The neighbours and friends Reuters spoke to all seemed to lay at least some of the blame on the Islamic Civilisation student organisation which brought clerics like Jizouli to deliver sermons calling for jihad.
“After two students travelled to Mali to join religious groups, we halted the activities of the clerics,” Babaker said.
While the university was not shutting down the group, it said it was starting awareness programmes.
“After the escape of this group, there’s cooperation with security and intelligence services to monitor suspicious students. We in the university are very worried about his phenomenon and we’re trying to stop it form happening again.”
It may be too late. The clerics had a deep influence on the students.
“In the beginning I did not wear the hijab or the niqab and the lectures by the Islamic Civilisation organisation used to teach us how to pray well,” said a female student who spoke to Reuters, wearing the niqab face covering.
“That was in the first stage, in the second stage the conversation was about the oppression facing Muslims in Palestine and Syria and the necessity of Jihad.”
Britain’s security services estimate that about 600 Britons have gone to Syria or Iraq to join militant groups, including the man known as “Jihadi John”, who has appeared in several Islamic State beheading videos.
Islamic State’s attempt to create a theocratic Sunni Muslim ‘caliphate’ by violent means has attracted thousands of recruits from Europe and elsewhere.
“The government is extremely disturbed about reports that this group of young people left to join Daesh because the normal situation is for these students to be in university halls, said Sudanese investment minister Mostafa Othman Ismaeil, using a derogatory Arabic term for Islamic State.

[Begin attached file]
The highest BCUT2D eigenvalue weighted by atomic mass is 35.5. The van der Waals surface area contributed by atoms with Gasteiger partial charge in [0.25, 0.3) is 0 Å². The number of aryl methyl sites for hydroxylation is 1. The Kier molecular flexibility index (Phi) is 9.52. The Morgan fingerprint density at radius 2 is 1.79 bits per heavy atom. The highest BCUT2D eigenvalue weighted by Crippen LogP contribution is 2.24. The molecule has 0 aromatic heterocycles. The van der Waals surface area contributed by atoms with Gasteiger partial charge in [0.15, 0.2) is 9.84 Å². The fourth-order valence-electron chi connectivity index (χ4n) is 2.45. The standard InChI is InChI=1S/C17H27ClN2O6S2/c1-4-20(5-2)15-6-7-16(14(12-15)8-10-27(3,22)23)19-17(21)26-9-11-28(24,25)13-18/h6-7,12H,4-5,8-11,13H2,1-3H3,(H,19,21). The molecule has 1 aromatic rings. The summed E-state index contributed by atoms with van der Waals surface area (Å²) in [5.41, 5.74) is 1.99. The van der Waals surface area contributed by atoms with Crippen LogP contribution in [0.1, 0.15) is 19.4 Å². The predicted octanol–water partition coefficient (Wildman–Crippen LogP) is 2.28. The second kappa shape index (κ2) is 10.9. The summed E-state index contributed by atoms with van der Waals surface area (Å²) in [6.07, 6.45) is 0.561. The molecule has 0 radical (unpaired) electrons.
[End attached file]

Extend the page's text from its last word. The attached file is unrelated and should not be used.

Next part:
“And it’s the government’s duty to bring the group home.”
It is not clear how the Sudanese government will do that, or prevent other students from supporting Islamic State.
Jihadist movements have been on the rise in Sudan and across the region since the 2011 Arab Spring uprisings which toppled autocrats and unleashed militant groups they suppressed.
In Sudan, they emerged on university campuses, unchecked by the Islamist-led government.
“The activities of these groups is growing and they carry out recruitment operations,” said Sudanese analyst AlHadi Mohammed al-Amin.
“Sudanese youths go and fight in Somalia, Mali, Libya, Syria and Iraq. This phenomenon is on the increase and the Sudanese government is not too concerned with fundamentalism because they do not represent a danger to the government itself.”
The government, Amin said, was preoccupied with the several wars it is fighting with various rebel groups in the country.
Several parents of the students have gone to the Turkey-Syria border to try and find their sons and daughters.
Some students who knew the group said they could not believe they had actually joined Islamic State.
“Some of them told their parents over Whatsapp after they left Sudan that they would not get embroiled in jihad with Daesh but that they had gone to provide medical services for the mujahideen,” students who knew some members of the group said.
A Turkish member of parliament said last week that the group were to have travelled to Syria to work in hospitals controlled by Islamic State.
Families of the students expressed disbelief that they had joined the militant group.
“We believe that they have arrived in Turkey, but they have disappeared and we do not know their whereabouts. We, the parents would like to announce that our children have good intentions,” they said in a statement.